Wednesday, September 07, 2011

Photographers … my grandmother & my husband

Around 1885 the gelatin dry plate glass negative was introduced and my Grandmother Prentiss was thrilled. She was an avid photographer and a very adept one. She not only took pictures but she also developed and printed them.

My family is lucky to have retained many of my grandmother’s glass negatives and we’ve been able to make prints from them. The little girl in the picture below is her daughter, my mother. She and her sister were favorite subjects, as were landscapes, structures and, of course, the formal family portraits.

Fast forward to the late 1950’s when my husband appeared on the scene. He had just left “Life” magazine when I met him and was embarking on a free-lance career in photography. How different this was from the days of the old glass plates; but, nevertheless, it was still a cumbersome process.

I remember all the equipment that he had and how we made over a small bathroom in our apartment to be his darkroom. He would spend hours in there … enhancing, enlarging and printing the photos and then I would pitch in and help to wash them in the bathtub. They were then clipped to a line to dry.

Here are just two of his photos. The portrait is of Margaret Bourke White, the famous “Life” photographer and the other is a prize winning photo that he took for “Time” magazine.

Unfortunately Dick’s career as a photographer was cut short due to illness but it was challenging and fun while it lasted. I often wonder what both he and my grandmother would think of the advancements in the photographic field if they were alive today.

I keep my little digital camera with me always and love to record what I see. However, I can’t help but feel a little guilty when I produce a half decent picture and realize I did it with the aid of my trusty HP photosmart … a far cry from their devotion and expertise !


Blogger kenju said...

I think all our parents and grandparents would be astounded by all the advances made in technology of every sort. I often wonder what my grandmother would have said about computers.

1:14 PM  
Blogger Arkansas Patti said...

The science really has gone out of photography. However, a good photographers eye can not be simplified. I could use the same equipment as a good photographer and the end results would be vastly different. That marvelous eye the truly good ones have.

3:29 PM  
Blogger Anvilcloud said...

I never sis much darkroom processing, but I did enough to understand the process. Now everybody is a photographer, and most have their own digital darkroom.

3:46 PM  
Blogger KGMom said...

I didn't recall that Dick was a photographer. But glass plates--that's real olde time photography.
And now you are all digital.
From glass to pixels.

6:41 PM  
Blogger Beatrice P. Boyd said...

Ginnie, I also used film cameras and later did my own developing and printing, both at my parents home and later in college. It was great fun and while I really appreciate the digital cameras of today, they cannot compare to the ones that preceded them. There was definitely more skill required back then.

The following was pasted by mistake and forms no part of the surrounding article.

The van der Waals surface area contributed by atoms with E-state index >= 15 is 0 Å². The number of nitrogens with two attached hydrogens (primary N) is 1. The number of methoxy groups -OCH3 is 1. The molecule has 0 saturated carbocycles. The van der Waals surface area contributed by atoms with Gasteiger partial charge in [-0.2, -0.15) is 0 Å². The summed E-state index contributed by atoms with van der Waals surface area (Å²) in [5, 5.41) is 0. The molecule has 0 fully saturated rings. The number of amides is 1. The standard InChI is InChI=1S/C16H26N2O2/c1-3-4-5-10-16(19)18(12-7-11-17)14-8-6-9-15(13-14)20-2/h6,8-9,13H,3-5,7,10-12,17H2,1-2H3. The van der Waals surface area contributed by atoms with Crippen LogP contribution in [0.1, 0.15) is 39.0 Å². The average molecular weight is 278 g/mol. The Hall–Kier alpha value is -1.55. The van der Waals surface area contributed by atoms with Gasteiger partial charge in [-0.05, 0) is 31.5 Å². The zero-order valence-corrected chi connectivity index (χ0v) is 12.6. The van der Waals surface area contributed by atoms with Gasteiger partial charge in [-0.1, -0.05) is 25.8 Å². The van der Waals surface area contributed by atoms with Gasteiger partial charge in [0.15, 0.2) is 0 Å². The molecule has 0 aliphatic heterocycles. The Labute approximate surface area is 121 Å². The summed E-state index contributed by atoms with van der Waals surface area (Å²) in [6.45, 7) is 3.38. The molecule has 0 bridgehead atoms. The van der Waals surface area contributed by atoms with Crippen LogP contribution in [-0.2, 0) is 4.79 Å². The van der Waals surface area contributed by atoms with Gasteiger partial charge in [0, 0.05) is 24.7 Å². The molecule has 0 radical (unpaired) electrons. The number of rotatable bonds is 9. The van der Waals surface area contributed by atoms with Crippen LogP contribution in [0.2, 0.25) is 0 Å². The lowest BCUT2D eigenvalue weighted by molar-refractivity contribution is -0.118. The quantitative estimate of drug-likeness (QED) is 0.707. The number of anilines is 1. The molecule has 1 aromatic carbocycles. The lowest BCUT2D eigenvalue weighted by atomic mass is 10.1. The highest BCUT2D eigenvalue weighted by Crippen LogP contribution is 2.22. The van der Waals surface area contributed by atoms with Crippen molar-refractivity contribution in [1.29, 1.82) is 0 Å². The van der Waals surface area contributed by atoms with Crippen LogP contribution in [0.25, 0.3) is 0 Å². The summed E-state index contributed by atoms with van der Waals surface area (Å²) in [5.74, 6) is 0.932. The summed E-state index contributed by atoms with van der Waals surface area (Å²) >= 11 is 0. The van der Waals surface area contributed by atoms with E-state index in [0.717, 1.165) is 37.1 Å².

7:59 PM  
Anonymous Big John said...

My dad (born 1901) was a keen photographer and had a collection of glass plate negatives. Sadly they were lost in the chaos of London in WW2.

6:42 AM  
Anonymous schmidleysscribblins, said...

How nice to have memories preserved in photos. I have photos of my Mom when she was small, and I love them. Although they were poor, someone managed to take photos. A wonderful gift.

The artistic talent really runs through your family.


1:07 PM  
Blogger Syd said...

Ginnie, both your husband and grandmother were so talented. I love photography and those old black and whites are great.

6:12 PM  
Blogger Diana said...

A far cry indeed but to actually be a part of the evolution of photography, priceless. I just adore the old black and white family photos and portraits that my mother saved and I now have.
Great story Ginnie, thanks for sharing it with us.
Love Di ♥

9:32 PM  
Blogger Chancy said...

And also now we can take decent photos with our phones.

We are almost up with Maxwell Smart and his "shoe phone"

2:38 PM  
Anonymous Gabbygeezer said...

You are indeed fortunate to have those images and memories. I "learned" photography with those cumbersme Speed Graphics in the journalism school at the U of Wisconsin. In my first job, a Rolliflex was the tool of choice. Some years later, everyone went to 35-millimeter cameras. There also was a brief romance with the Land (Polaroid) instant-image cameras. I never was a good photographer, but had to snap scenes when various jobs forced me to do so. I did the best I could, and better equipment was most welcome as the years went by.

4:44 AM  
Blogger Haddock said...

Its good that you still have these old photos.
Yes digital photography is easy and zero cost, but we all have to move with the times.

11:48 AM  

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